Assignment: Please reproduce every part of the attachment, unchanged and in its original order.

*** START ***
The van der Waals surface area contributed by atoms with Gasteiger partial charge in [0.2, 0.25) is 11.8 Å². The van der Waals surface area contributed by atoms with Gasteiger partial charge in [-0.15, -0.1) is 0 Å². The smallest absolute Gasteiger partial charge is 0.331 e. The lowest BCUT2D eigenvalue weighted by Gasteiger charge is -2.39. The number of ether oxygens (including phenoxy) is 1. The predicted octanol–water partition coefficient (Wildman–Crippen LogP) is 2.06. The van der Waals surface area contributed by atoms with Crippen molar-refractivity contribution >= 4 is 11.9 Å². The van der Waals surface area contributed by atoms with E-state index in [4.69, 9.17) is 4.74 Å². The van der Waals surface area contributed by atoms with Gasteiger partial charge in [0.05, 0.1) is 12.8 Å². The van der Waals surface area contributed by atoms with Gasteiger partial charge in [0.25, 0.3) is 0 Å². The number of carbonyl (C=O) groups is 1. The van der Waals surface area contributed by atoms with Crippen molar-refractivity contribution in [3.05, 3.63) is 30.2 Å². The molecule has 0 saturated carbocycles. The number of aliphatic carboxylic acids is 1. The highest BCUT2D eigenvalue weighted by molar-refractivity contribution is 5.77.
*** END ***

The van der Waals surface area contributed by atoms with Gasteiger partial charge in [0.2, 0.25) is 11.8 Å². The van der Waals surface area contributed by atoms with Gasteiger partial charge in [-0.15, -0.1) is 0 Å². The smallest absolute Gasteiger partial charge is 0.331 e. The lowest BCUT2D eigenvalue weighted by Gasteiger charge is -2.39. The number of ether oxygens (including phenoxy) is 1. The predicted octanol–water partition coefficient (Wildman–Crippen LogP) is 2.06. The van der Waals surface area contributed by atoms with Crippen molar-refractivity contribution >= 4 is 11.9 Å². The van der Waals surface area contributed by atoms with E-state index in [4.69, 9.17) is 4.74 Å². The van der Waals surface area contributed by atoms with Gasteiger partial charge in [0.05, 0.1) is 12.8 Å². The van der Waals surface area contributed by atoms with Gasteiger partial charge in [0.25, 0.3) is 0 Å². The number of carbonyl (C=O) groups is 1. The van der Waals surface area contributed by atoms with Crippen molar-refractivity contribution in [3.05, 3.63) is 30.2 Å². The molecule has 0 saturated carbocycles. The number of aliphatic carboxylic acids is 1. The highest BCUT2D eigenvalue weighted by molar-refractivity contribution is 5.77.